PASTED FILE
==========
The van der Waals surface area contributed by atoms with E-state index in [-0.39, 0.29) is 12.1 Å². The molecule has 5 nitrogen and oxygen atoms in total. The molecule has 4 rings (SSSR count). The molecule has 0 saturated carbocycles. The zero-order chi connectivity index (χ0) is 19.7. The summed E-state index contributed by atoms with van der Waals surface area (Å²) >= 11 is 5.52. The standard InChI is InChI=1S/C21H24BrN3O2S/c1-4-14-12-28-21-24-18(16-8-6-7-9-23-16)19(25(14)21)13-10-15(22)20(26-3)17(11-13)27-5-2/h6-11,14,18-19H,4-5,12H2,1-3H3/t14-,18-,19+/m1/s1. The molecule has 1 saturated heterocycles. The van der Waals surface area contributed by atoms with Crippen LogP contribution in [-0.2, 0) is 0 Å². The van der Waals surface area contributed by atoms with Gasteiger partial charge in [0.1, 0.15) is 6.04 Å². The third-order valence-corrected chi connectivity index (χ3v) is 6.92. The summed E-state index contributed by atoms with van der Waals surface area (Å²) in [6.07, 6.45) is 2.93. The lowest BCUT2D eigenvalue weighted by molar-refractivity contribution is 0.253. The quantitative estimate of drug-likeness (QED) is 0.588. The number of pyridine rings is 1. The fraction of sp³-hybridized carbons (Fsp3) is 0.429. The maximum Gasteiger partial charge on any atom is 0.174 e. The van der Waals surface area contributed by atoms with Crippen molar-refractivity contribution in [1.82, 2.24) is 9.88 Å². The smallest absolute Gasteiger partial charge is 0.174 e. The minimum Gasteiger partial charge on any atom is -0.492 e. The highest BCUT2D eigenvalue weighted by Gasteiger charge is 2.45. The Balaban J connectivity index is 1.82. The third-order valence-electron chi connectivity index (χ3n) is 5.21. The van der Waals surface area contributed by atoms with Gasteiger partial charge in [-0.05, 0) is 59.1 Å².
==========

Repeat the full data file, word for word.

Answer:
The van der Waals surface area contributed by atoms with E-state index in [-0.39, 0.29) is 12.1 Å². The molecule has 5 nitrogen and oxygen atoms in total. The molecule has 4 rings (SSSR count). The molecule has 0 saturated carbocycles. The zero-order chi connectivity index (χ0) is 19.7. The summed E-state index contributed by atoms with van der Waals surface area (Å²) >= 11 is 5.52. The standard InChI is InChI=1S/C21H24BrN3O2S/c1-4-14-12-28-21-24-18(16-8-6-7-9-23-16)19(25(14)21)13-10-15(22)20(26-3)17(11-13)27-5-2/h6-11,14,18-19H,4-5,12H2,1-3H3/t14-,18-,19+/m1/s1. The molecule has 1 saturated heterocycles. The van der Waals surface area contributed by atoms with Crippen LogP contribution in [-0.2, 0) is 0 Å². The van der Waals surface area contributed by atoms with Gasteiger partial charge in [0.1, 0.15) is 6.04 Å². The third-order valence-corrected chi connectivity index (χ3v) is 6.92. The summed E-state index contributed by atoms with van der Waals surface area (Å²) in [6.07, 6.45) is 2.93. The lowest BCUT2D eigenvalue weighted by molar-refractivity contribution is 0.253. The quantitative estimate of drug-likeness (QED) is 0.588. The number of pyridine rings is 1. The fraction of sp³-hybridized carbons (Fsp3) is 0.429. The maximum Gasteiger partial charge on any atom is 0.174 e. The van der Waals surface area contributed by atoms with Crippen molar-refractivity contribution in [1.82, 2.24) is 9.88 Å². The smallest absolute Gasteiger partial charge is 0.174 e. The minimum Gasteiger partial charge on any atom is -0.492 e. The highest BCUT2D eigenvalue weighted by Gasteiger charge is 2.45. The Balaban J connectivity index is 1.82. The third-order valence-electron chi connectivity index (χ3n) is 5.21. The van der Waals surface area contributed by atoms with Gasteiger partial charge in [-0.05, 0) is 59.1 Å².